Molecular diversity is a term that is familiar to synthetic chemists. A diverse collection of molecules is characterized by a broad representation of functional groups, chemotypes, ring sizes, and so on. How do we judge how rich is the conformational diversity of a given collection? My lab’s efforts in the area of peptide macrocyclization have made me think quite a bit about this matter. It is particularly enticing to make big gains without too much synthetic effort.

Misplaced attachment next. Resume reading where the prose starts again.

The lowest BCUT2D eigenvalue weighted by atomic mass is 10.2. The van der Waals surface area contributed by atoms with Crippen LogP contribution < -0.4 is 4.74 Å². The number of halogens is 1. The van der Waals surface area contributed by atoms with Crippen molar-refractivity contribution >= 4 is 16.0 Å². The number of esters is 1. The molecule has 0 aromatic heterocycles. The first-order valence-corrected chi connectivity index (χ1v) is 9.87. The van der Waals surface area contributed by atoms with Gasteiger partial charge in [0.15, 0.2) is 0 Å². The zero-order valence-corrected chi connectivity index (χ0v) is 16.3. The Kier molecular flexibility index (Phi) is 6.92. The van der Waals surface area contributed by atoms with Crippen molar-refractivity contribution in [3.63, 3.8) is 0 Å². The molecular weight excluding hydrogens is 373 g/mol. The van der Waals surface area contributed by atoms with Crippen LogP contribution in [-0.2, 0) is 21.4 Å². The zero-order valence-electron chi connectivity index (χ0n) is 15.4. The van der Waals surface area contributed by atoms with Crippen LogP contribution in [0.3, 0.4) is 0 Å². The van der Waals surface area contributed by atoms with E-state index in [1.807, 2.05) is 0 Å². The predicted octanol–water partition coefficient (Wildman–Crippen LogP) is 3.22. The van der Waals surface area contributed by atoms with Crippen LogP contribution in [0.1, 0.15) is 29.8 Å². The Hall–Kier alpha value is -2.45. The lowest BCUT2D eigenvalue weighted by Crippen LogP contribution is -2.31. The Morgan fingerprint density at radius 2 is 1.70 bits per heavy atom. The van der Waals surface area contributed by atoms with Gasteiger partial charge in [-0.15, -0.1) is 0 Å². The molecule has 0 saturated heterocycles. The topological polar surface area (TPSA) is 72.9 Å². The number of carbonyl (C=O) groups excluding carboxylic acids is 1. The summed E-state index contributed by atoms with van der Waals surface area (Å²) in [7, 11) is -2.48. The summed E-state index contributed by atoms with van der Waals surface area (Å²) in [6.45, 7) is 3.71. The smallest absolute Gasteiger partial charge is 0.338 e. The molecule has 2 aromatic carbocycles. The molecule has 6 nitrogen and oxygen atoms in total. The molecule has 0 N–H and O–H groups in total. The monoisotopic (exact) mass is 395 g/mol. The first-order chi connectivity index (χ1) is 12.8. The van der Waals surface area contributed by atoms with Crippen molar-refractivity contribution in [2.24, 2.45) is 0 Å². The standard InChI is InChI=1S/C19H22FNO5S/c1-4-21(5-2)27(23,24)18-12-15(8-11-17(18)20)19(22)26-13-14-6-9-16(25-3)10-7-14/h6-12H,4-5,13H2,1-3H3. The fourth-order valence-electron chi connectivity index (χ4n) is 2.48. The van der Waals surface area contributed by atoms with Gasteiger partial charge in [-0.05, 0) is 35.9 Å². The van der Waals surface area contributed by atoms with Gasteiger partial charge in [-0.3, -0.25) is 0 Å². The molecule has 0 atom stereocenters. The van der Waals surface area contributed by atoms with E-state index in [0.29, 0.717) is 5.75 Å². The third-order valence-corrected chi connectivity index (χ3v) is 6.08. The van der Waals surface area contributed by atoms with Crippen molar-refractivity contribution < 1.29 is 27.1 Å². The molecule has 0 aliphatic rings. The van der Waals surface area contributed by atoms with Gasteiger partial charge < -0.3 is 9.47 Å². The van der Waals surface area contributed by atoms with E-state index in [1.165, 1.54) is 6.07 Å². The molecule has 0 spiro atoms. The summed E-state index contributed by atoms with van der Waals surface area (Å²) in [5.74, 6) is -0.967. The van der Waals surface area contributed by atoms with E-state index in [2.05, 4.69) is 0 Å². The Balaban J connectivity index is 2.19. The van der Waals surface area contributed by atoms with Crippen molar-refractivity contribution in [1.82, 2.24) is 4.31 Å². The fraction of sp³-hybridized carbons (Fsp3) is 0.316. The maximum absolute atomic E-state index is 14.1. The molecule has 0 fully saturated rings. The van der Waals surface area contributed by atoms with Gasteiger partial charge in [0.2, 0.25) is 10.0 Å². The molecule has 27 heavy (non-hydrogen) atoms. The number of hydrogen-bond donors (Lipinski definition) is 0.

Time and again, I look for papers that provide straightforward mechanisms of controlling accessible conformational space. In this regard, cyclic peptides offer an unprecedented opportunity, particulalrly once proline is considered. Proline is known for its relatively high barrier for cis/trans interconversion, which makes the X-Pro motif (X is an amino acid) an interesting structural feature to explore. A paper by Rabenstein and co-workers cited below provides a marvelous demonstration of capturing cis-amide bonds in disulfide macrocycles. The authors have found that the corresponding linear peptides contain Cys-Pro bond in its predominantly trans form. However, cyclic peptides display periodicity in cis/trans geometry of the Cys-Pro bond (marked red in the graphic below). It turns out that macrocycles containing an odd number of amino acid residues are predominantly cis at the Cys-Pro juncture, whereas those with an even number of amino acids are predominantly trans. This finding is significant as it offers a tool to sample various conformations by changing the number of residues in a macrocycle. I’m afraid the precise nature of this intriguing phenomenon is unknown.